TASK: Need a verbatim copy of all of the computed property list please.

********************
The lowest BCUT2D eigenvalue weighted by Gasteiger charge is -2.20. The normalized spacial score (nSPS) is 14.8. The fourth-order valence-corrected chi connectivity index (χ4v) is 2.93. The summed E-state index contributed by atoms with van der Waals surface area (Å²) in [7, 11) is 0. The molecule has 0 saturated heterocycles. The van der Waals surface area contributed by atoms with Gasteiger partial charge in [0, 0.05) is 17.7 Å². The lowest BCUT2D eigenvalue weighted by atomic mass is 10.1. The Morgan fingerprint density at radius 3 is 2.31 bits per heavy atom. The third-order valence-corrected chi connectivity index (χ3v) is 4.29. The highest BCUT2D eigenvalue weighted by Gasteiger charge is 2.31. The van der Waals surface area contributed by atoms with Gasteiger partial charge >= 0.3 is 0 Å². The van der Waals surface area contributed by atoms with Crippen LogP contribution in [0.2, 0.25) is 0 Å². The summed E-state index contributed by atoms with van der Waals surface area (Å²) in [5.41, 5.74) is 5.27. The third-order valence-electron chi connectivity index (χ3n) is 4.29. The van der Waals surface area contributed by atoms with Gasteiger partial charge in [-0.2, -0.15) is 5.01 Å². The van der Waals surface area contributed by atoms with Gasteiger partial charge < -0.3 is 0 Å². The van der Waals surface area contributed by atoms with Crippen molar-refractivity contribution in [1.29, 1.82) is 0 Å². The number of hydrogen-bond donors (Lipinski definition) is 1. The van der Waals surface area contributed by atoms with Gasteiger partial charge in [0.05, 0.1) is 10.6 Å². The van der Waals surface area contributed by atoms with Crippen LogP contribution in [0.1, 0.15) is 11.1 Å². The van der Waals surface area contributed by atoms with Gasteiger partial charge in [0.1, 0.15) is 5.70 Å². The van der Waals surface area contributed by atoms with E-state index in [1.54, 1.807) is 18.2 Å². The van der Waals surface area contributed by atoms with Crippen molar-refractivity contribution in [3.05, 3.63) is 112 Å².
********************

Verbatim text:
The lowest BCUT2D eigenvalue weighted by Gasteiger charge is -2.20. The normalized spacial score (nSPS) is 14.8. The fourth-order valence-corrected chi connectivity index (χ4v) is 2.93. The summed E-state index contributed by atoms with van der Waals surface area (Å²) in [7, 11) is 0. The molecule has 0 saturated heterocycles. The van der Waals surface area contributed by atoms with Gasteiger partial charge in [0, 0.05) is 17.7 Å². The lowest BCUT2D eigenvalue weighted by atomic mass is 10.1. The Morgan fingerprint density at radius 3 is 2.31 bits per heavy atom. The third-order valence-corrected chi connectivity index (χ3v) is 4.29. The highest BCUT2D eigenvalue weighted by Gasteiger charge is 2.31. The van der Waals surface area contributed by atoms with Gasteiger partial charge >= 0.3 is 0 Å². The van der Waals surface area contributed by atoms with Crippen LogP contribution in [0.2, 0.25) is 0 Å². The summed E-state index contributed by atoms with van der Waals surface area (Å²) in [5.41, 5.74) is 5.27. The third-order valence-electron chi connectivity index (χ3n) is 4.29. The van der Waals surface area contributed by atoms with Gasteiger partial charge in [-0.2, -0.15) is 5.01 Å². The van der Waals surface area contributed by atoms with Gasteiger partial charge < -0.3 is 0 Å². The van der Waals surface area contributed by atoms with Crippen molar-refractivity contribution in [1.29, 1.82) is 0 Å². The number of hydrogen-bond donors (Lipinski definition) is 1. The van der Waals surface area contributed by atoms with Gasteiger partial charge in [0.05, 0.1) is 10.6 Å². The van der Waals surface area contributed by atoms with Crippen LogP contribution in [0.1, 0.15) is 11.1 Å². The van der Waals surface area contributed by atoms with Gasteiger partial charge in [0.1, 0.15) is 5.70 Å². The van der Waals surface area contributed by atoms with E-state index in [1.54, 1.807) is 18.2 Å². The van der Waals surface area contributed by atoms with Crippen molar-refractivity contribution in [3.05, 3.63) is 112 Å².